Satellite remote sensing methods provide great potential for making large-scale estimates of Trichodesmium abundance on regional to global scales. Previous attempts at developing empirical algorithms for discriminating Trichodesmium have worked well on the data they were developed from, but as of yet, no globally applicable bio-optical algorithm relating Trichodesmium to satellite remote sensing measurements exists. Trichodesmium have unique optical properties that should allow them to be detected from satellite orbit including (1) increased absorption in the near-UV and blue portion of the spectrum due to high amounts of associated colored dissolved organic matter (CDOM) [Steinberg et al., 2004], and water-soluble, UV-absorbing pigments [Subramaniam et al., 1999a], (2) higher relative reflectance near 570 nm due to phycoerythrin fluorescence [Borstad et al., 1992; Subramaniam et al., 1999b], and (3) increased backscatter across all wavelengths caused by the index of refraction change within intracellular gas vacuoles [Borstad et al., 1992; Subramaniam et al., 1999b]. It is thought that each of these features should be manifest in an ocean reflectance spectrum when Trichodesmium is present in sufficient quantities, such as that under bloom conditions. Although they generally exist in low background concentrations, episodic blooms of extremely high concentration have been observed (∼106 trichomes L−1 [Devassy et al., 1978; Creagh, 1985; Carpenter and Capone, 1992, and references therein]), albeit never with direct radiometric measurements. A satellite based method for estimating the presence of Trichodesmium blooms would provide an ideal way to estimate the biogeochemical impact of these blooms.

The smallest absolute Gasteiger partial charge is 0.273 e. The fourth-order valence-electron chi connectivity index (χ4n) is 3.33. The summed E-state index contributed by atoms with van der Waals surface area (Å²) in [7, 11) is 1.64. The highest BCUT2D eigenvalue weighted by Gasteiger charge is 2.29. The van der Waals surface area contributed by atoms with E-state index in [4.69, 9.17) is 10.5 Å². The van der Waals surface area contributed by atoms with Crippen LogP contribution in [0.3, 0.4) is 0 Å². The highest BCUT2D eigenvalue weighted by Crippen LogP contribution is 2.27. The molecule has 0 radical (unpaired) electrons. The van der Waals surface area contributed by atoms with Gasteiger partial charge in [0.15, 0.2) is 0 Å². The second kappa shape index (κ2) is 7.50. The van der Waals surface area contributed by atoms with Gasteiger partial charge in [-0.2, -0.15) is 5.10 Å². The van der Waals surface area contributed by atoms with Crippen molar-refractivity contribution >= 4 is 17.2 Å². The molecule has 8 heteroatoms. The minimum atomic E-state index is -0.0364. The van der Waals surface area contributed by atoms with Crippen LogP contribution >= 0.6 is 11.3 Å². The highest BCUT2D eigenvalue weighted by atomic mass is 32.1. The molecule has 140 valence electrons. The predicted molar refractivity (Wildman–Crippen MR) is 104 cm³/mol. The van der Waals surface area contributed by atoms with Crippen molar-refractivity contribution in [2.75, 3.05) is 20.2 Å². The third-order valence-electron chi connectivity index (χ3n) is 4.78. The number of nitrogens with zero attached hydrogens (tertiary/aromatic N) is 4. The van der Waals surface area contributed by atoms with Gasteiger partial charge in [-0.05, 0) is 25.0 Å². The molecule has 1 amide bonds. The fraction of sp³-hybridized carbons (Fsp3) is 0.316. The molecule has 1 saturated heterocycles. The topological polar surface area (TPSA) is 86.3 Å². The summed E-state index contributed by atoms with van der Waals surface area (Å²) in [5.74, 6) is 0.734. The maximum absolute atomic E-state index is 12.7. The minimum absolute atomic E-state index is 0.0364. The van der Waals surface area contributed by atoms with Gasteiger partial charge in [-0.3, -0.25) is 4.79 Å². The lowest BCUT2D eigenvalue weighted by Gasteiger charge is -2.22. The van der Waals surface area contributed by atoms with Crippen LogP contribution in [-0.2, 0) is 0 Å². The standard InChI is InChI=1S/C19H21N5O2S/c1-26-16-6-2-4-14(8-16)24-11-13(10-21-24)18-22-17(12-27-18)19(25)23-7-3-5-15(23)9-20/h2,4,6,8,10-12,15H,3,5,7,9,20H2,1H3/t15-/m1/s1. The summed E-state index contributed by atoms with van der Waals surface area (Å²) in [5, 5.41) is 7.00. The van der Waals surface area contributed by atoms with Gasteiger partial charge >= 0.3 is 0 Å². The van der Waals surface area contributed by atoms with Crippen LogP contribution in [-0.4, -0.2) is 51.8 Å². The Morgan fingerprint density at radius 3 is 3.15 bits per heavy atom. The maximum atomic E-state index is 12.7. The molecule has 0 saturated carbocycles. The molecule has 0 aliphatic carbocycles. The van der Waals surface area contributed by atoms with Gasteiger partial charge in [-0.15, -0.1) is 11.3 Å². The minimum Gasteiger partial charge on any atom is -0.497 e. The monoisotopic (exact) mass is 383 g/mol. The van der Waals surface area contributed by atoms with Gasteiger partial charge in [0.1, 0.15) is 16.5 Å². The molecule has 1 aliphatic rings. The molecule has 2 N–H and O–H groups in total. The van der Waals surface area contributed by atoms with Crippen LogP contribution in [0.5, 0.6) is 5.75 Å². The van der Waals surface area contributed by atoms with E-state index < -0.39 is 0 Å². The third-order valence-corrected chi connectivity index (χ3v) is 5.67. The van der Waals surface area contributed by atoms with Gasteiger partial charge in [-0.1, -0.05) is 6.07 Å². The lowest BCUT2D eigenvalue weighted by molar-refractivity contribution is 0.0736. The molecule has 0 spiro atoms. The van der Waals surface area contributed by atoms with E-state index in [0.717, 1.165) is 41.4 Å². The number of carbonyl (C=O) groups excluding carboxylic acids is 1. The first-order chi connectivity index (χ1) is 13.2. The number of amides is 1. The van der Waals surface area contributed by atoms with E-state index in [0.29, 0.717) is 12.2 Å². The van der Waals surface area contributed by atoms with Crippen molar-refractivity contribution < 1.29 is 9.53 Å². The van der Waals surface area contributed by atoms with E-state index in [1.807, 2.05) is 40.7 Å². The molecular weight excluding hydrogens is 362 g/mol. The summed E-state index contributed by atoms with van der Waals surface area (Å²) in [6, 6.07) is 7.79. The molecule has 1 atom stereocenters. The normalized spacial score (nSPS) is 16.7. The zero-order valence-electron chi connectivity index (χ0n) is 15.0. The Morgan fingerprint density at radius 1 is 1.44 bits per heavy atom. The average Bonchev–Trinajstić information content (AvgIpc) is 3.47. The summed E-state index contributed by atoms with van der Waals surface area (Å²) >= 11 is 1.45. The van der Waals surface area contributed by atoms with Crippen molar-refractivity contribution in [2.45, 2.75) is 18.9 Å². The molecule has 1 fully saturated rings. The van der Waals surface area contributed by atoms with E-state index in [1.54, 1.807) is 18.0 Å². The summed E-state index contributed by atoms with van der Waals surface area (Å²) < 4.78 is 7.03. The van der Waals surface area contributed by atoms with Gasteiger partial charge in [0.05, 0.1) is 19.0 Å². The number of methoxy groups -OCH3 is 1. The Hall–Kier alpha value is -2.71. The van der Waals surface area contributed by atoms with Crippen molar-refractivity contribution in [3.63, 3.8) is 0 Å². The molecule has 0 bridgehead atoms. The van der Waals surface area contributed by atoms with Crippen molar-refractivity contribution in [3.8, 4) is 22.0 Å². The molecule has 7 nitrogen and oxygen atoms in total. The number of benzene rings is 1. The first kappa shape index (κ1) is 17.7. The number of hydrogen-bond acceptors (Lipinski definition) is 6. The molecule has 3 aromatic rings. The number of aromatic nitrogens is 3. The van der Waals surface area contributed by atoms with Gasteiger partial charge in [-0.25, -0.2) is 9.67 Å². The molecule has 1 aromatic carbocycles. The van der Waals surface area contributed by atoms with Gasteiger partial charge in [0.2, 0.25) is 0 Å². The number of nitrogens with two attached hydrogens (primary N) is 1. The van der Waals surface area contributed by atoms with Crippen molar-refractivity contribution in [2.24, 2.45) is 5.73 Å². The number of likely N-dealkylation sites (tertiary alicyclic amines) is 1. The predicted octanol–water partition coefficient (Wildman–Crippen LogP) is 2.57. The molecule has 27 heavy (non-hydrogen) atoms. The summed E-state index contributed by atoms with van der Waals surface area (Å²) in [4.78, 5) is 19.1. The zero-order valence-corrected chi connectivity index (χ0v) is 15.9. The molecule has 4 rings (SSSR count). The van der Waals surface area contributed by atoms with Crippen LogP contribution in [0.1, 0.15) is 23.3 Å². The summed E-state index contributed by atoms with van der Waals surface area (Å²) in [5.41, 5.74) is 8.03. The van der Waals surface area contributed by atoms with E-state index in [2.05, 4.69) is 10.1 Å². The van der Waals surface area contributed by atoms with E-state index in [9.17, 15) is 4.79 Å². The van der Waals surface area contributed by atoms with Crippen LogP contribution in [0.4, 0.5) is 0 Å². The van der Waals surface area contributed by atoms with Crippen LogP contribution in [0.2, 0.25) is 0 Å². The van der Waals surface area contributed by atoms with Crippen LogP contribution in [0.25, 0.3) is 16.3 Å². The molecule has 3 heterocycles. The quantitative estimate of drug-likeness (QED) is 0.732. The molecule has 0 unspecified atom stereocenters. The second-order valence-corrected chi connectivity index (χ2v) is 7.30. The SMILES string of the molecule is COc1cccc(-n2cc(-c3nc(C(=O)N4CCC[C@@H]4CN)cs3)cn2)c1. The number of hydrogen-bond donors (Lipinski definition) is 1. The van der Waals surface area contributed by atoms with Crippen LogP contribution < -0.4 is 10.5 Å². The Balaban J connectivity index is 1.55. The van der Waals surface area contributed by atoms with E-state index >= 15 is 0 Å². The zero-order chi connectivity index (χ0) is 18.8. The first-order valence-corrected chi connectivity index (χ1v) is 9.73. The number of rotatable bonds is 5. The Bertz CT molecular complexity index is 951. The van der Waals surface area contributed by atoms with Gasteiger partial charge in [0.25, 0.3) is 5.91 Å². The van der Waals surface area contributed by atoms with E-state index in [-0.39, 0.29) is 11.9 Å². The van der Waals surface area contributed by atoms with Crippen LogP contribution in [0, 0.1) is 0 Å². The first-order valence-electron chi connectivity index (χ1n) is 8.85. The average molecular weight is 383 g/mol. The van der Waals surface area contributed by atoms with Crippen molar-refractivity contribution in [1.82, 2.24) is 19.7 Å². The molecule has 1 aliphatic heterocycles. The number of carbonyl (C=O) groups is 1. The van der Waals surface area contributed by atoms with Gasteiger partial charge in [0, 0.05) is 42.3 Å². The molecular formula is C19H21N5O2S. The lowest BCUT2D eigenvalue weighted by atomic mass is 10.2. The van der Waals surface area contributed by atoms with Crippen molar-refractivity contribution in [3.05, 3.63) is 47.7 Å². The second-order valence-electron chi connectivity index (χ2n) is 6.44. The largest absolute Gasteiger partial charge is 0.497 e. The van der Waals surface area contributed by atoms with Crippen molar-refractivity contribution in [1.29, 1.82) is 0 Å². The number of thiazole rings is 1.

Here, we compiled all available concurrent radiometric measurements and equivalent indices of Trichodesmium abundance to evaluate past Trichodesmium-specific bio-optical models and to develop new methods. As a result, an inverse semianalytic ocean color model, adapted from Garver and Siegel , is used to provide a determination of the Trichodesmium-specific chlorophyll concentration, Chltri. This model is capable of indicating the presence or absence of equivalent Trichodesmium biomass above a threshold value (3200 trichomes L−1) with a high degree of fidelity. The model is validated when applied to the Sea-viewing Wide Field-of-view Sensor (SeaWiFS) ocean color data set using independent observations of Trichodesmium abundance. Last, an example of application to SeaWiFS ocean color imagery is shown to demonstrate the utility of the model in assessing aspects of the ecology of Trichodesmium.